August 12, 2007
Creating and Managing Effective Teams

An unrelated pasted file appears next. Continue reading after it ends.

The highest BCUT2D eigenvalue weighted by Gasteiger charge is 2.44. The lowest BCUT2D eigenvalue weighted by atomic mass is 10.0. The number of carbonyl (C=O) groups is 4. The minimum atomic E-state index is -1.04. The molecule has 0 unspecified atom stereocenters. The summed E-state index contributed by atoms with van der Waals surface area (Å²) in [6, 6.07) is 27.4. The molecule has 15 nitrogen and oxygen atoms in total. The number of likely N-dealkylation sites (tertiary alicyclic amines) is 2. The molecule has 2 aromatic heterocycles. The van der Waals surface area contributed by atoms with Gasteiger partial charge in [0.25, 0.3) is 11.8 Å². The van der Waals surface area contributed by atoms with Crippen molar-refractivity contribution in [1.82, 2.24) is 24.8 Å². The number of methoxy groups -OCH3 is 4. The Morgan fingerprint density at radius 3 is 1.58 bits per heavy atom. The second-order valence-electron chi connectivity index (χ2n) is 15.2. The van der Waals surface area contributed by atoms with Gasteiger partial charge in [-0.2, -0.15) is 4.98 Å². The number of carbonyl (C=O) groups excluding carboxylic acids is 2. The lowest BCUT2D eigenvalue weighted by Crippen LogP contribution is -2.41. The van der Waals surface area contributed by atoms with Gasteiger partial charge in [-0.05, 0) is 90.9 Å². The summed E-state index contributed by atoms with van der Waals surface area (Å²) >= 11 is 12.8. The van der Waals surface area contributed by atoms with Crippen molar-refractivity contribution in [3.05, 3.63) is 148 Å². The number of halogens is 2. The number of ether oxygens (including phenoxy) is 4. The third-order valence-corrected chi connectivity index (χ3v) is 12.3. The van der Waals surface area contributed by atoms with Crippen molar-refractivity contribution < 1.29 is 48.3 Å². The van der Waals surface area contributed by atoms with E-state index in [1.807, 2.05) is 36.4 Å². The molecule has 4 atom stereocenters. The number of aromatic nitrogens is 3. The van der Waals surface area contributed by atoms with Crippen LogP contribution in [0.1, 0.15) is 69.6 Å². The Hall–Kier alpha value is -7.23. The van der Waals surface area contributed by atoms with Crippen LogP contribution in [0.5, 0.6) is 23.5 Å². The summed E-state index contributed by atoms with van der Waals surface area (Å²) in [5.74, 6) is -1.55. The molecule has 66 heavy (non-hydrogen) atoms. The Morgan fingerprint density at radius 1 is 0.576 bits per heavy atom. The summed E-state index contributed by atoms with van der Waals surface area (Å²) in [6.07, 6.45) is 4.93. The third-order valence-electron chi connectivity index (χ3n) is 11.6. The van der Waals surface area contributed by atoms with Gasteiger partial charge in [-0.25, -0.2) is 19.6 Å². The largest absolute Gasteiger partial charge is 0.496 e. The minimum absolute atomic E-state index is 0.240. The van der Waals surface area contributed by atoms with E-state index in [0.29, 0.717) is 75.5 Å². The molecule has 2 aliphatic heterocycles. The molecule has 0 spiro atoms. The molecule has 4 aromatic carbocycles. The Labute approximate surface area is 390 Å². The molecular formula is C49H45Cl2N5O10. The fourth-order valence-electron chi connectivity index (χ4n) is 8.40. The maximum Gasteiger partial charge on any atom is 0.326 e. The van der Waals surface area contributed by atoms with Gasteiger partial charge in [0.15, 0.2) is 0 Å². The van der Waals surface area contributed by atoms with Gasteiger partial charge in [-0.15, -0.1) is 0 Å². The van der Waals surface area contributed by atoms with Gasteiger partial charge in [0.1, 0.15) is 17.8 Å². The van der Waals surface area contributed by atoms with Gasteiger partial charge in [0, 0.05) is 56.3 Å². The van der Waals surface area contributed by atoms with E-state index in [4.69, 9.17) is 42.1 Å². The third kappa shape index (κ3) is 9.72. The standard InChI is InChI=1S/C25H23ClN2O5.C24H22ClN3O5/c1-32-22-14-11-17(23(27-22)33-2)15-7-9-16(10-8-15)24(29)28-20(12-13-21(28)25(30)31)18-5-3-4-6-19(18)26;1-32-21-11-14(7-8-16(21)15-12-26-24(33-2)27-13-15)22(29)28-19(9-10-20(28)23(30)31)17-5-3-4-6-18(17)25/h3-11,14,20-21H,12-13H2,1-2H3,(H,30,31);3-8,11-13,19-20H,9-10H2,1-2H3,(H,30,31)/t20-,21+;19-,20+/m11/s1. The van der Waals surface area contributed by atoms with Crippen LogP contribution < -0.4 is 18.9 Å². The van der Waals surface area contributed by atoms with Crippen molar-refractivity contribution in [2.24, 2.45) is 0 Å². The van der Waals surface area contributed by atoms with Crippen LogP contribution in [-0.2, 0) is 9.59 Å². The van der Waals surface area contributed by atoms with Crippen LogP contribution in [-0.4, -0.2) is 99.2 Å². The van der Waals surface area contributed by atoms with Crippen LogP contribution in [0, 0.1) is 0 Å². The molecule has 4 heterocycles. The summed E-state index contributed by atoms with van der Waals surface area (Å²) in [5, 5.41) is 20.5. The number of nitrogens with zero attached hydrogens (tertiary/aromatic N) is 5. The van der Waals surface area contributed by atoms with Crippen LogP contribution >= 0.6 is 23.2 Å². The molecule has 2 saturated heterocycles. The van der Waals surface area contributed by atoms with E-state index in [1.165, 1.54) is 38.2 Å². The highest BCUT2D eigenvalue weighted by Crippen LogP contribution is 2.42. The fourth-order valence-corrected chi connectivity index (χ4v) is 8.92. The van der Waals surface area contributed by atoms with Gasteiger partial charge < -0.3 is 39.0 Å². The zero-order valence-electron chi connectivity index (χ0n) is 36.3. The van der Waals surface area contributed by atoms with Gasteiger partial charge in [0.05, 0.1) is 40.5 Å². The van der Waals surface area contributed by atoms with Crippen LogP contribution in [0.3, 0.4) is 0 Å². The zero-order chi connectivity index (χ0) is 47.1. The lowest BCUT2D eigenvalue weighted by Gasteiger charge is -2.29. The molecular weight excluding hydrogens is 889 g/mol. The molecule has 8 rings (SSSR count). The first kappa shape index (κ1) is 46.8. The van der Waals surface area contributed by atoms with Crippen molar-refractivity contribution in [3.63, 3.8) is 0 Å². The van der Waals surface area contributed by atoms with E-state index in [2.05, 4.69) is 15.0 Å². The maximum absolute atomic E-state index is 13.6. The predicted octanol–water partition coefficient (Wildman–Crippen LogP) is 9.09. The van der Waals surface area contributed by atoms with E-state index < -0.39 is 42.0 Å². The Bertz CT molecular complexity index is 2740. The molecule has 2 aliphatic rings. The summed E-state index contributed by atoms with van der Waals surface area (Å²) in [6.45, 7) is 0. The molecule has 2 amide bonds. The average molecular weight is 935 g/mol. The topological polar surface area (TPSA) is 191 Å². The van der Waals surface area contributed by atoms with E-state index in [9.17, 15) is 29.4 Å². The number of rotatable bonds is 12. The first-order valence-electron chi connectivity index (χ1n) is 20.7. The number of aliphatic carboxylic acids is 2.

Creating and managing effective teams in today’s work environment is much different than it was just a short time ago. With each generation of American workers come new ideas, rules, and methodologies that must be considered when developing an effective team. Some of the newer ideas may have been foreign to managers even ten years ago. An example of this is that many companies today are becoming more socially responsible. A recent article in Incentive states, “Social responsibility, it seems, is the new signing bonus” (Flanagan, p4, 2006). Rarely are managers given a perfect set of employees, a perfect environment, or a team without conflict in order to develop an effective team. These issues make it more important than ever to be able to effectively manage these teams. The simulation for Luxurion was an excellent example of managing a team well, even when the team is not put together perfectly. This paper will examine what team member were chosen, why these choices were made, issues that were worked through during the simulation and the final outcome after completing the simulation. In the case of the Luxurion Auto simulation of creating managing effective teams I did not choose the same team as the simulator would have chosen. Not choosing the perfect team was alright because I was taught many years ago that the true test of a leader is when they are able to overcome obstacles and still accomplish the task at hand. I began the simulation by reviewing the individuals skill sets, their personal information, and the five positions that were available for the seven choices. I then tried to match this information with the jobs that were available. Because there was so little information it was difficult to understand the candidates fully, but I was confident that the choices that I made were solid. Having the right employees but using them in the wrong way is a mistake far too many employers make and was not a mistake that I wanted to make. Deploying the team members into the correct job is the critical piece of managing the team to their full potential. After deploying the team members it is important to work with them to identify, develop and use their talents (Viewpoint, 2007) towards the common goal, developing a new and exciting luxury car design. For my team I chose Harvey to be the team Assessor/Advisor because he was a highly experienced (15 years) individual who was versatile, creative, detail oriented and high energy. I felt that this combination would be well suited for the job of Assessor/Advisor. The next position that I filled was Creator. For this position I choose Amarita. Amarita had already proven herself by becoming one of the hottest designers in Europe and Asia while working for Ferrari. I was excited to make her a part of the creative fabric of this team because I knew that she would be able to bring “new blood” to the project which would help stimulate the creativity of the rest of the team. The third position that was filled was that of Controller/Organizer. This position was difficult to fill because I was torn between John and Marcell. In the end I decided to place John into this position because he has 15 years of managing spearheading development projects and his ability to mentor his subordinates. I made this choice even though I understood that John could be set in his ways because I felt the experience was worth the possible negative tradeoffs that could come about because of this character defect. The key to a strengths-based approach to managing employees is to help employees like John to understand his natural patterns of thought, feeling, or behavior so that he can apply them in a positive and productive manner (Brim, 2007). By deploying John in a way that helped to maximize his innate talents he can make...